This has not happened before: the Germans created live batteries

This has not happened before: the Germans created live batteries


German scientists have created the basis for the emergence of food sources based on living microorganisms. “Microbial cyborgs,” as developers jokingly called them, can become a source of electricity for biosensors, bioreactors, or work at the core of fuel cells. All that live food needs is water and a nutrient medium.

Scientists from the Karlsruhe Institute of Technology (KIT) reported the development of the first of its kind battery. Researchers have long been known for the so-called exoelectrogenic bacteria, which in the process of metabolism (vital activity) produce electrons and transport them to the outside of the cells. The problem was to regulate the movement of electrons in a living battery and to ensure the normal and controlled life of a colony of bacteria in the battery.

KIT researchers have been able to develop a nanocomposite material that simultaneously supports the growth of exoelectrogenic bacteria and at the same time conducts current in a controlled manner. “We created a porous hydrogel, which consists of carbon nanotubes and silica nanoparticles intertwined with DNA strands”“, Said project manager Professor Christof M. Niemeyer. Then bacteria were added to the frame Shewanella oneidensis and liquid culture medium. And it worked.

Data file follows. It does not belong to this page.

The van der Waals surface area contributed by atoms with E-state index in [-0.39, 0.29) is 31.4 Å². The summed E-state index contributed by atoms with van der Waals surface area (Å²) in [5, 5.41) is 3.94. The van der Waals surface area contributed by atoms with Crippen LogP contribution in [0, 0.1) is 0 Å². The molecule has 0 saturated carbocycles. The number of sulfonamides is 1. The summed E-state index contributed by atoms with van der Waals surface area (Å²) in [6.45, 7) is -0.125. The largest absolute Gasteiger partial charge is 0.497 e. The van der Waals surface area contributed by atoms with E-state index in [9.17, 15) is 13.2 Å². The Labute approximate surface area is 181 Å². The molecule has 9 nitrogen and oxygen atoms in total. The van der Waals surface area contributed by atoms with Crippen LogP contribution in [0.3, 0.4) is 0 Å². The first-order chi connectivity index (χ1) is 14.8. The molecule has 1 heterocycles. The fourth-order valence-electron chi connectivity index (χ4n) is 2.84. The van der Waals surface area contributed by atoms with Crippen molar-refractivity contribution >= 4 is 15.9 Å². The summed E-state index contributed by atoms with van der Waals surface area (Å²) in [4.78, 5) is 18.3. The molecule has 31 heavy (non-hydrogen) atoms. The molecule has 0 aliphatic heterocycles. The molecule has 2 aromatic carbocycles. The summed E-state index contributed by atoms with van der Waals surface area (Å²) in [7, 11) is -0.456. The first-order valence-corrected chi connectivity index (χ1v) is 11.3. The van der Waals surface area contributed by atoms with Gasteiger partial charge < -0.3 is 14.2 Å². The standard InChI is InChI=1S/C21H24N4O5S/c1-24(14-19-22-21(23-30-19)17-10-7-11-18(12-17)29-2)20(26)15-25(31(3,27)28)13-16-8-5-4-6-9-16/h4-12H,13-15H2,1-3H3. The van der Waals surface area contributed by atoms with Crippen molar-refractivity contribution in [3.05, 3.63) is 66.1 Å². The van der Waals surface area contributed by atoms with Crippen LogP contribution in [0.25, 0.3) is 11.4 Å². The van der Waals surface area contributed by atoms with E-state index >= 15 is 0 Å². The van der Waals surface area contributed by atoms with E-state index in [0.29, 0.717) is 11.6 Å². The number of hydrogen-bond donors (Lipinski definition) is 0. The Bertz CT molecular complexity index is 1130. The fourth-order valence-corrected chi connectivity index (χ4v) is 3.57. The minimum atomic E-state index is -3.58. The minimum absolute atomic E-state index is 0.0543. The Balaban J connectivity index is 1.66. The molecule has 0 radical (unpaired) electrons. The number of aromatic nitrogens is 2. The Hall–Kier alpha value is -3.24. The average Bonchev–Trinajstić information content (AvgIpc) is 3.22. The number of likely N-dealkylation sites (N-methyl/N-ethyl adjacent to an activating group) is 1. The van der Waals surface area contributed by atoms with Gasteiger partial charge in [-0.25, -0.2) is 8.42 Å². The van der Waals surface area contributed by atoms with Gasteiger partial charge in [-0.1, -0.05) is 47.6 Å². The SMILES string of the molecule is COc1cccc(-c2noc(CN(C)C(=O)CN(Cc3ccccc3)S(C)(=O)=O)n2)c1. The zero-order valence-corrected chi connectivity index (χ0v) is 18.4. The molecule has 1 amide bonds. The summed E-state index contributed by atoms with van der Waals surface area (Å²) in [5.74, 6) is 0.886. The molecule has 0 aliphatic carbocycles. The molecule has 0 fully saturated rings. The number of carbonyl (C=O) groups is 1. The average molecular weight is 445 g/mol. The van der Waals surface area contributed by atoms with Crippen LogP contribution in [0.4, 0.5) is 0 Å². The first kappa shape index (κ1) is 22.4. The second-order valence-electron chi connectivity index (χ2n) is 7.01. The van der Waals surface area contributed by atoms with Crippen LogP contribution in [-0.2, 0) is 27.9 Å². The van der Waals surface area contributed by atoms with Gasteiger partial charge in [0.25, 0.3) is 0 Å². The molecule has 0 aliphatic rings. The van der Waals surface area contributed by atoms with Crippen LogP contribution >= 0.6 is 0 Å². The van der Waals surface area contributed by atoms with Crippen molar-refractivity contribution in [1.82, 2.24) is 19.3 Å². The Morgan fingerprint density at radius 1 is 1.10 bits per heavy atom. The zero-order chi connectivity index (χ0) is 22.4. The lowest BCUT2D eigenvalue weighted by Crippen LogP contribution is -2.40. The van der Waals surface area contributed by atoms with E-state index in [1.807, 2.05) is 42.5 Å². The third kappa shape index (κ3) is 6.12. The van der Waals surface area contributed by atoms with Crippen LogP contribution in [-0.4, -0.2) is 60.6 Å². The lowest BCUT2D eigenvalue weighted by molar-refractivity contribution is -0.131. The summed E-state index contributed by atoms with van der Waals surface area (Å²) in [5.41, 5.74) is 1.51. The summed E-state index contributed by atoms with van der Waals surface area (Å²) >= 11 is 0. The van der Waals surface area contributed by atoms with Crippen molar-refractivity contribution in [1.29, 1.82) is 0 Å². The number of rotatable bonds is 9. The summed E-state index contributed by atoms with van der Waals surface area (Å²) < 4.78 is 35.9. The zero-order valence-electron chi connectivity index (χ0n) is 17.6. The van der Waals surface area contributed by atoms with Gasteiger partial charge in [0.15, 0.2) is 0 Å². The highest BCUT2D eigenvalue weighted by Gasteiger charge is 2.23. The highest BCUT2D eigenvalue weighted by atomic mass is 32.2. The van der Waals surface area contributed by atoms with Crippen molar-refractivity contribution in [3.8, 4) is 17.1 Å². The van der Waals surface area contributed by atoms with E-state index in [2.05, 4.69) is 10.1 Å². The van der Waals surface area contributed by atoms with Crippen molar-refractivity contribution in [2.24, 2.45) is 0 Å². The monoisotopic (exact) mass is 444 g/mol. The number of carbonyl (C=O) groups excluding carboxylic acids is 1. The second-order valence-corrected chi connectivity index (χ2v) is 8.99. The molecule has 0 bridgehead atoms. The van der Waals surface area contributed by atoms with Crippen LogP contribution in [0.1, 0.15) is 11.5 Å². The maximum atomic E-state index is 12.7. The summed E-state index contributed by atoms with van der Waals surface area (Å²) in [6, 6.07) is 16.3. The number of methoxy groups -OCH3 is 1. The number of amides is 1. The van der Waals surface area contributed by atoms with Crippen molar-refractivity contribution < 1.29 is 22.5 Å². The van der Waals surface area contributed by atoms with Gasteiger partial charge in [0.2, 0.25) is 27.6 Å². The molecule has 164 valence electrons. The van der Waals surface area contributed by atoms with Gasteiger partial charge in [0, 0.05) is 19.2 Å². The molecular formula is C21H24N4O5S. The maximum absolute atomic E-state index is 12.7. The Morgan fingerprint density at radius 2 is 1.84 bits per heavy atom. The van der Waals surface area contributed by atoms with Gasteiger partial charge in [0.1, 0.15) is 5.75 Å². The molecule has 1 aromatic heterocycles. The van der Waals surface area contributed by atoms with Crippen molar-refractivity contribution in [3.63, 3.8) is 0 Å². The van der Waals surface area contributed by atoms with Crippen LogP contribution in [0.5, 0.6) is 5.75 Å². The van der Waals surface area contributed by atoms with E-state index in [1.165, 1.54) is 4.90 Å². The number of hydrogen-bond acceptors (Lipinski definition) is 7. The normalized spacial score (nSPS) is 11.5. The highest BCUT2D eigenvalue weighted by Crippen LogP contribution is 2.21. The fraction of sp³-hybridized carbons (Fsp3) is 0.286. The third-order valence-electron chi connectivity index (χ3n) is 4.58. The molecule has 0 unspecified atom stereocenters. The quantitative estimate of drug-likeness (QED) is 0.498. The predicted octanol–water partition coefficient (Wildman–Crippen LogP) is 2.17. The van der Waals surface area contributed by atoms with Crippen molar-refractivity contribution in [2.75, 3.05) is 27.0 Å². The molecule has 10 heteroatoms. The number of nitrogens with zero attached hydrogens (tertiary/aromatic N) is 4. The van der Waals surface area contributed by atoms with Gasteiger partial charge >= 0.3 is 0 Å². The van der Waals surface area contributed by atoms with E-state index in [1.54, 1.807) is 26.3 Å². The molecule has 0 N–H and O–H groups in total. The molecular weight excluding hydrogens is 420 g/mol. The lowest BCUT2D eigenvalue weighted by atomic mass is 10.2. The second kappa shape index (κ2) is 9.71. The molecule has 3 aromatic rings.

The experiments showed that as the colony of bacteria grew, the electron flux increased. The battery remained stable for several days, during which time it showed electrochemical activity. Scientists are convinced that the composite can efficiently conduct the electrons produced by bacteria to the electrode. Moreover, the battery thus obtained turned out to be programmable. To turn it off, it was enough to add an enzyme that destroys DNA molecules to the nutrient medium for bacteria.

Bacteria are shown in green, DNA in blue, carbon nanotubes in gray, and silica in violet (Niemeyer Lab, KIT)

Bacteria are shown in green, DNA in blue, carbon nanotubes in gray, and silica in violet (Niemeyer Lab, KIT)

Scientists reported on the development in an article in the journal ACS Applied Materials & Interfaces. It’s premature to talk about any practical achievements on this topic, but it’s interesting. Who knows, maybe someday an implant built into the body will tell its owner: “10% charge left, do not forget to feed the battery”.

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